TACACS+ daemon and Junos

14 06 2017

Axians Professional Services normally recommends using RADIUS authentication to our customers, but one of our customers uses TACACS.  We did some type-approval testing of new Junos release for them recently and had to set up a TACACS+ daemon in the lab to make sure authentication still worked following the upgrade. very helpfully provide a TACACS+ implementation that you can download to a Linux host for this purpose, but the documentation is a bit light on their website, and what you find using Google is naturally somewhat Cisco-specific.  So here are some notes on getting a basic setup going with Shrubbery’s tac_plus daemon and Junos.  Maybe this will help someone else.


Create the Junos Config

First, you need to set up the Junos side of things.  You need to do three things:

  1. Create a tacplus-server in the config
  2. Add tacplus to the authentication-order
  3. Create a ‘local user’ account that has no password, but gives anyone belonging to it the appropriate privileges.


Create the TACACS server

axians@MX104-1-re0> show configuration system tacplus-server | display set

set system tacplus-server port 49
set system tacplus-server secret testing123
set system tacplus-server source-address

In the above, we specify that Junos should find the server at the .237 address on port 47.  The secret is a password that must agree on both the Junos device and the server.  It is also good practice to specify the source of the TACACS request – in this case, it is fxp0, the managment interface.


Create the local ‘user’

axians@MX104-1-re0> show configuration system login user | display set

set system login user RO uid 2006
set system login user RO class read-only
set system login user SU uid 2007
set system login user SU class super-user

In the above, we create two ‘users’ which aren’t really users.   They are called RO (read-only) and SU (super-user) and their purpose is to determine the class that should be assigned to anyone matching these two usernames.  (The UID part can be ignored – that is generated by Junos automatically)/


Specify the authentication order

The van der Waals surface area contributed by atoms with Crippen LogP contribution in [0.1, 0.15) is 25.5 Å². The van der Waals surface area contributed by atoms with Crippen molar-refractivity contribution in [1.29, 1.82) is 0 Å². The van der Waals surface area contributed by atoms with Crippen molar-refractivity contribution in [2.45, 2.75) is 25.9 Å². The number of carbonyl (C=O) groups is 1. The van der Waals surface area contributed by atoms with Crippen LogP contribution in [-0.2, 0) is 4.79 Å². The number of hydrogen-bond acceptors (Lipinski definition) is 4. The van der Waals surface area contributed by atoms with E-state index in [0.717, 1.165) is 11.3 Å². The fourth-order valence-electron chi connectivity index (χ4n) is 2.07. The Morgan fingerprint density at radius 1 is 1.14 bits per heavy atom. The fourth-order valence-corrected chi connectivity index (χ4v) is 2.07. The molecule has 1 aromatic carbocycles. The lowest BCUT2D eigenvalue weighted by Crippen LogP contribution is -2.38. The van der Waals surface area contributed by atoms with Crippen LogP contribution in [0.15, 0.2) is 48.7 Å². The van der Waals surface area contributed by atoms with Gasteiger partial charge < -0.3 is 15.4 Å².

axians@MX104-1-re0> show configuration system authentication-order | display set
set system authentication-order tacplus

This tells the router to authenticate using TACACS primarily.  If the server responds with either an accept or a deny, then TACACS will be the only authentication database that is consulted.   If no response is received (i.e. server is down or unreachable) then the local Junos password database will be consulted instead.

We recommend not specifying tacplus and password at the same time. This is a common mistake and means that Junos will try both authentication types every time.  It leaves your router more open to brute-force password attacks on the local Junos password database, which in all likelihood is not changed very often.


Create the tac_plus server


On your Linux host you need to install the tacacs+ package.  This example is performed on an Ubuntu server.  Here are the commands I issued:

sudo apt-get update
sudo apt-get install tacacs+


tac_plus normally runs in daemon mode.  There is a config file at /etc/tacacs+/tac_plus.conf and messages are logged to /var/log/syslog by default.  The messages are not in debug mode,  and I have yet to figure out how to turn that on when the daemon is running.

You can get online help using ‘man tac_plus.conf’

Edit /etc/tacacs+/tac_plus.conf and make it look as follows:


# This is the 'secret' we specified in Junos

key = testing123

# This is the actual user who is a member of group 'SU'